If you’re looking to add some variety to your guitar arsenal, chances are you’ve stumbled upon hollow-body and semi-hollow body guitars. These models are obviously different than solid-body guitars such as the Gibson Les Paul and the Fender Stratocaster, but they have a few core differences in their construction and sound between them.
In this Hollow Body vs Semi Hollow Body Guitars, I will guide you through all the essential features that set these two apart so you can decide which of them would be the best addition to your ever-growing axe collection!
Bottom Line Up Front:
The key difference between hollow-body and semi-hollow-body guitars is the fact that the first is completely hollow inside, and the latter has a center wood block that goes from the bottom of the body up to the guitar’s neck.
This simple change makes semi-hollow guitars less prone to feedback, which is why players who like to play with more overdrive and distortion tend to favor them over their fully hollow counterparts.
Hollow-body guitars are usually favored by jazz players because of their round and full clean tone, but this does not mean that you can’t use them for other music genres, but you will have to be more careful if you want to avoid feedback.
My best advice is to play as many different models as you can with your amp and pedals to see which one feels and sounds better to you.
Main Differences Between Hollow-Body and Semi-Hollow Body Guitars
At first sight, it is difficult to tell these two types of guitars apart. However, they have different characteristics that should be taken into account when you’re browsing for your next guitar. Let’s break it down and see what are the main differences between semi-hollow and hollow-body guitars.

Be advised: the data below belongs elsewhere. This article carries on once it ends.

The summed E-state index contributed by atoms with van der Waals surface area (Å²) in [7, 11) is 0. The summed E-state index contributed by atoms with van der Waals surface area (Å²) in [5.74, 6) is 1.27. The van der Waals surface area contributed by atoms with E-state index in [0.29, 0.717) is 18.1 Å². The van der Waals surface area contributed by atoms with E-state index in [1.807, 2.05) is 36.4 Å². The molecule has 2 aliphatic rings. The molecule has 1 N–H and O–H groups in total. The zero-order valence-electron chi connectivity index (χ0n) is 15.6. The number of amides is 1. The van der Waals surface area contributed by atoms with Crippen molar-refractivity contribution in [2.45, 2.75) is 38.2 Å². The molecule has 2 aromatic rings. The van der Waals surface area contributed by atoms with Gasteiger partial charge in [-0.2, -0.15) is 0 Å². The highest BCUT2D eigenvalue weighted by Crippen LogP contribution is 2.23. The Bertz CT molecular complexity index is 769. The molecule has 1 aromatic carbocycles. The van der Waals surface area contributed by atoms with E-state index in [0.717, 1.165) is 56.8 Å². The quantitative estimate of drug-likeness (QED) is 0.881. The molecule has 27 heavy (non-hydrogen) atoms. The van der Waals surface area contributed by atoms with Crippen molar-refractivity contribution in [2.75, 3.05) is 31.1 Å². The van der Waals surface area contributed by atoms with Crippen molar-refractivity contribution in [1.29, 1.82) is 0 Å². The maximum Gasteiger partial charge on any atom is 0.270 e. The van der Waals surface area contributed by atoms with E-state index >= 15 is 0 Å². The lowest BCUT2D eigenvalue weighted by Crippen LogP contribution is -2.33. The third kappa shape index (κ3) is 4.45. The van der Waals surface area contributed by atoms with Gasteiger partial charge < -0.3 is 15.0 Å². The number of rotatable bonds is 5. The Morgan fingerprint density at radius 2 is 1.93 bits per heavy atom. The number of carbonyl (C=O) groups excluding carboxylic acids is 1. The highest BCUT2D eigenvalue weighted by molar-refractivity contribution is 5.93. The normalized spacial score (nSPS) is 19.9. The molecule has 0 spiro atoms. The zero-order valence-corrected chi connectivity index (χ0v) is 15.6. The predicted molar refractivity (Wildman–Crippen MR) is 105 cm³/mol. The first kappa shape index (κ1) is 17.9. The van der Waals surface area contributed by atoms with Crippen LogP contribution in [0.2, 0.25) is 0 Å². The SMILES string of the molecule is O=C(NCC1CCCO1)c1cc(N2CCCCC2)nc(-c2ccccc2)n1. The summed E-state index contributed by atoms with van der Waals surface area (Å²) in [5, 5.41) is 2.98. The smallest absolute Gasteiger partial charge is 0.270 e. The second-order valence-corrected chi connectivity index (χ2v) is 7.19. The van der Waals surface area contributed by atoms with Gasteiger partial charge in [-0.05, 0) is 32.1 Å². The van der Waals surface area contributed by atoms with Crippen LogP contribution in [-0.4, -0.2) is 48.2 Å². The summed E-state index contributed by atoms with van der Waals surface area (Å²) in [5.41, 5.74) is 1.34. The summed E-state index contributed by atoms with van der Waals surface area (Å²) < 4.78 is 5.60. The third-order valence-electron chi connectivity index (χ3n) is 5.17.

Please take into account that some of these details might not be true for every single guitar there is, but it is what’s most common with these two types.
- Semi-hollow guitars feature a wooden block in the center of the body, which helps control feedback.
- Hollow-body guitars frequently have a floating bridge, whereas semi-hollows tend to have a fixed bridge design.
- Semi-hollow body guitars usually have more sustain than their hollow counterparts, mostly due to the center block.
- Hollow-body guitars are usually larger and wider, but this does not apply to every guitar.
- Semi-hollow guitars can handle overdrive, distortion, and fuzz significantly better than hollow guitars.
- Both tend to feature F-holes, but there are exceptions, such as the Gibson BB King signature model, which is semi-hollow and does not have any F-holes.
- Hollow-body guitars generally have more bass than semi-hollow guitars.
- Because of their larger body and wider cavities, hollow-body guitars are usually louder than semi-hollow guitars when played acoustically
The history of hollow-body guitars dates back to the early 1920s when the Gibson L-5 was released. This guitar featured a curved top and back, as well as f-holes which contributed to a louder volume, which was quickly adopted by jazz musicians as it allowed them to be heard more easily when playing with big bands.
In 1937, the Gibson ES-150 was released, their first electric archtop guitar. Now, players could amplify their instruments and play both rhythm and lead roles more comfortably without being drowned by the other band members.
Amid so many advantages, the biggest downside was the fact that they would go into feedback easily, which was the main driving force for the invention of semi-hollow and solid-body electric guitars.
Players Who Use Hollow-Body Guitars